UTA researcher working to correlate blast trauma to neuronal damage in the brain
Efficient communication between neurons in the brain is the key to achieving cognitive function.
A University of Texas at Arlington researcher is working to determine how mechanical forces such as blasts or repeated blows to the head could damage neurons and lead to neurological disorders.
Ashfaq Adnan, an associate professor in UTA's Mechanical and Aerospace Engineering Department, recently was awarded a three-year, $613,079 grant from the Office of Naval Research to show the potential link between blast-like trauma and neurological disorders such as post-traumatic stress disorder, Alzheimer's disease and Chronic Traumatic Encephalopathy, or CTE.
This trauma could be caused by an explosion, such as an improvised explosive device in a war zone, but could also be a result of repeated blows to the head suffered by boxers and football players.
When the head is impacted by blast-like mechanical force, the resulting pressure waves are transmitted to the interior of the brain, which is built with more than 100 billion neuron cells and related structures. The movement of ions across neural membranes creates electrical activity, which, in turn, enables the ions to move in and out of the cell. This movement alters the charge balance across the membrane that allows the axon to generate action potential and neurotransmission, which help neurons communicate with other neurons.
Action potential occurs when a neuron sends information down an axon, away from the cell body.
However, if the neuron has suffered electrochemical, structural or physiological damage, action potential and neurotransmission may not take place and the neuron's ability to communicate may be disrupted. This could lead to a delayed or abnormal neurological response, such as those experienced by people with PTSD, Alzheimer's disease and CTE.
Adnan and his team will create a computational model using tools developed in his previous research in the field, then apply it to a full-blown, atomic-scale model to study how electrochemical changes affect the neurons' processes.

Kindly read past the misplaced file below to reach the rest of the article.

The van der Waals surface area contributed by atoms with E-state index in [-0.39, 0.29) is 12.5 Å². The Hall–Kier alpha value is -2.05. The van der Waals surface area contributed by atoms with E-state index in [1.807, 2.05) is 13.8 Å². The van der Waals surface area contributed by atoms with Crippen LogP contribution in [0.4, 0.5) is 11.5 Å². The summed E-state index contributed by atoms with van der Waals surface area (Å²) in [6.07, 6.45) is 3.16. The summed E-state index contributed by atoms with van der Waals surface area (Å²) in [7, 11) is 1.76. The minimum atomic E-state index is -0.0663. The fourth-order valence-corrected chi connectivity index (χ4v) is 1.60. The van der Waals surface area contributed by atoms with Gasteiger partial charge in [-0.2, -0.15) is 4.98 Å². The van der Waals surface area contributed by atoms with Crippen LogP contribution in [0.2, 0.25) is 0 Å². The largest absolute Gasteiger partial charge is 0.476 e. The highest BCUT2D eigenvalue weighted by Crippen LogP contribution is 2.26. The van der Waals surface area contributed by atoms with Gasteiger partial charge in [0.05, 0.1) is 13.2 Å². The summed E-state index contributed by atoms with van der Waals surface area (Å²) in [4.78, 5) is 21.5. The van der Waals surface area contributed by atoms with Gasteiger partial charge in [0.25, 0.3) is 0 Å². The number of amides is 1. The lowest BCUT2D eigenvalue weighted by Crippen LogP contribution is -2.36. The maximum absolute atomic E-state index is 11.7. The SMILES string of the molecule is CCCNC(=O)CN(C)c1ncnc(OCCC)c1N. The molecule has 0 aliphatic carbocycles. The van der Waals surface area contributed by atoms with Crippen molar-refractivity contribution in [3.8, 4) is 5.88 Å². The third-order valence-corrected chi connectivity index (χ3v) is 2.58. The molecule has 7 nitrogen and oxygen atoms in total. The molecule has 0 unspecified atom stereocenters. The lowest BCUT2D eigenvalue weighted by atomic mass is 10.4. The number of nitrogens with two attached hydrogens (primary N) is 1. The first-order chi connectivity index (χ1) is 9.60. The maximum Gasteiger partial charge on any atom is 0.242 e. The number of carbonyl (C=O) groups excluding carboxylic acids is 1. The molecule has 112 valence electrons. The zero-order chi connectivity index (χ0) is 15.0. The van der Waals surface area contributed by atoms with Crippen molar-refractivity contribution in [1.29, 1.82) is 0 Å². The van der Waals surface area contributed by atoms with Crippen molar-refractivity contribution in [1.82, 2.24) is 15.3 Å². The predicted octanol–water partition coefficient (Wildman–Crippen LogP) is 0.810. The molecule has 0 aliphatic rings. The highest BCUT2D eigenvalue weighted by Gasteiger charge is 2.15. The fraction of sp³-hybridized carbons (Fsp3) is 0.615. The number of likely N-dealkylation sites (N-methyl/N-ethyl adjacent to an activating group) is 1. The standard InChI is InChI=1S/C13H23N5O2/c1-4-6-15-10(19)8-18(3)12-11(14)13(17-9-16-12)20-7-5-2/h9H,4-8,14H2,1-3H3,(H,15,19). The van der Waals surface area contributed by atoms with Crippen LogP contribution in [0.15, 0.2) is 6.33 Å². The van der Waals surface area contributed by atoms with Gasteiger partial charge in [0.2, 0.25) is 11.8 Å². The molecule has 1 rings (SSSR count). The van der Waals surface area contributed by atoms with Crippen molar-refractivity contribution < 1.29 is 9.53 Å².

"It all boils down to how neurons function in the brain. Any disruption in neuronal communication means that something is not going right," Adnan said. "In technical terms, we're trying to develop a model that can trace action potential inside neuron for different neuron configurations. It will be like developing a tool that can image the brain's version of an electrocardiogram, or EKG. The way EKG reveals the condition of someone's heart, we wish to develop a tool that will be able to reveal, through computer simulation, the condition of brain's neuron."
Peter Crouch, dean of the College of Engineering, said Adnan is advancing knowledge in the way physicians understand and diagnose neurological disorders. The work is representative of UTA's increasing research expertise focused on advancing health and the human condition under the University's Strategic Plan 2020: Bold Solutions | Global Impact.
"This grant will allow Dr. Adnan to build upon his findings and potentially discover a groundbreaking link between brain trauma and neurological disorders. With that knowledge physicians and scientists could make great strides in treating neurological disorders that impact so many of our combat veterans and others," Crouch said.
One postdoctoral associate and three doctoral students will work on this research area. Adnan is thankful for MAE's and COE's support of the project. Adnan has been involved in more than $2 million in research support since he joined UTA in 2010 following post-doctoral work at Northwestern University. He earned his doctoral degree in aerospace engineering from Purdue University.
In collaboration with U.S. Naval Research Lab scientists, Adnan has recently published an article in Acta Biomaterialia that reveals dynamic cavitation mechanisms in soft gelatins. Since soft materials like gels have comparable properties of brain tissues, from a medical standpoint, understanding dynamic cavitation within soft materials is a stepping stone for understanding cavitation damage in brains.
Last summer, Adnan published research findings in Nature's Scientific Reports revealing that battlefield blasts may cause cavitation in the brain's perineuronal nets, which, in turn, may collapse and cause neuronal damage. Cavitation is the development of bubbles, much like those that develop around a ship's spinning propellers
In 2016, Adnan won a three-year, $255,126 grant through the ONR's Warfighter Performance Department to develop a computer model for understanding the role of blast-induced cavitation in neuron damage. In 2015, he won a highly competitive $130,000 Early-concept Grant for Exploratory Research, or EAGER, award from the National Science Foundation to advance his work to modify molecular structures and blend ceramics to create new material that would be less brittle but retain the strength of the original ceramic.
Adnan also has received summer faculty fellowships with the Air Force Office of Scientific Research and the Office of Naval Research.